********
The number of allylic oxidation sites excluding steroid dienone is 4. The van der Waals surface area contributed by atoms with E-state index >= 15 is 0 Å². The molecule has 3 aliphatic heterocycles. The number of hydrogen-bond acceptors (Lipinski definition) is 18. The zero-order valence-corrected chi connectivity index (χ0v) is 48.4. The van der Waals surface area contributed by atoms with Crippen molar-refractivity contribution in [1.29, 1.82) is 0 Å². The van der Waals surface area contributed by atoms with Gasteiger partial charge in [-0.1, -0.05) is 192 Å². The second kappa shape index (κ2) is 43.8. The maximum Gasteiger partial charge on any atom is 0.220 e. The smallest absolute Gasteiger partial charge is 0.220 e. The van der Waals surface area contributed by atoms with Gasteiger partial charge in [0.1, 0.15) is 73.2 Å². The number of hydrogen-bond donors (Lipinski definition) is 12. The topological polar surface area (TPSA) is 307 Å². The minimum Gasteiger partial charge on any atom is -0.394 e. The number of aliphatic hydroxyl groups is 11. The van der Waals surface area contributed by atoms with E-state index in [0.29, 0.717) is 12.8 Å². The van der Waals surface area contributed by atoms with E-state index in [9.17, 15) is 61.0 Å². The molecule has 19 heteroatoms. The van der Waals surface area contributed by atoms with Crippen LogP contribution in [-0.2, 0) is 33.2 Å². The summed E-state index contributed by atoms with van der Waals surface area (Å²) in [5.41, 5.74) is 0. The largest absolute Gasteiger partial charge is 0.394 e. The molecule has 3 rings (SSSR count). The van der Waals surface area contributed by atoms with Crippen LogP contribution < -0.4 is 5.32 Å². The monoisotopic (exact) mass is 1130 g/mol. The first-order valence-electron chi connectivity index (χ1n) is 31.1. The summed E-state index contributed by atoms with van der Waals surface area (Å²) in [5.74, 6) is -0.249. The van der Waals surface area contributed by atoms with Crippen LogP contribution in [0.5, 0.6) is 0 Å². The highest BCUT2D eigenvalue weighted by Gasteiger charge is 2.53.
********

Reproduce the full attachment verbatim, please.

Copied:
The number of allylic oxidation sites excluding steroid dienone is 4. The van der Waals surface area contributed by atoms with E-state index >= 15 is 0 Å². The molecule has 3 aliphatic heterocycles. The number of hydrogen-bond acceptors (Lipinski definition) is 18. The zero-order valence-corrected chi connectivity index (χ0v) is 48.4. The van der Waals surface area contributed by atoms with Crippen molar-refractivity contribution in [1.29, 1.82) is 0 Å². The van der Waals surface area contributed by atoms with Gasteiger partial charge in [-0.1, -0.05) is 192 Å². The second kappa shape index (κ2) is 43.8. The maximum Gasteiger partial charge on any atom is 0.220 e. The smallest absolute Gasteiger partial charge is 0.220 e. The van der Waals surface area contributed by atoms with Gasteiger partial charge in [0.1, 0.15) is 73.2 Å². The number of hydrogen-bond donors (Lipinski definition) is 12. The topological polar surface area (TPSA) is 307 Å². The minimum Gasteiger partial charge on any atom is -0.394 e. The number of aliphatic hydroxyl groups is 11. The van der Waals surface area contributed by atoms with E-state index in [0.29, 0.717) is 12.8 Å². The van der Waals surface area contributed by atoms with E-state index in [9.17, 15) is 61.0 Å². The molecule has 19 heteroatoms. The van der Waals surface area contributed by atoms with Crippen LogP contribution in [-0.2, 0) is 33.2 Å². The summed E-state index contributed by atoms with van der Waals surface area (Å²) in [5.41, 5.74) is 0. The largest absolute Gasteiger partial charge is 0.394 e. The molecule has 3 rings (SSSR count). The van der Waals surface area contributed by atoms with Crippen LogP contribution < -0.4 is 5.32 Å². The monoisotopic (exact) mass is 1130 g/mol. The first-order valence-electron chi connectivity index (χ1n) is 31.1. The summed E-state index contributed by atoms with van der Waals surface area (Å²) in [5.74, 6) is -0.249. The van der Waals surface area contributed by atoms with Crippen LogP contribution in [0.5, 0.6) is 0 Å². The highest BCUT2D eigenvalue weighted by Gasteiger charge is 2.53.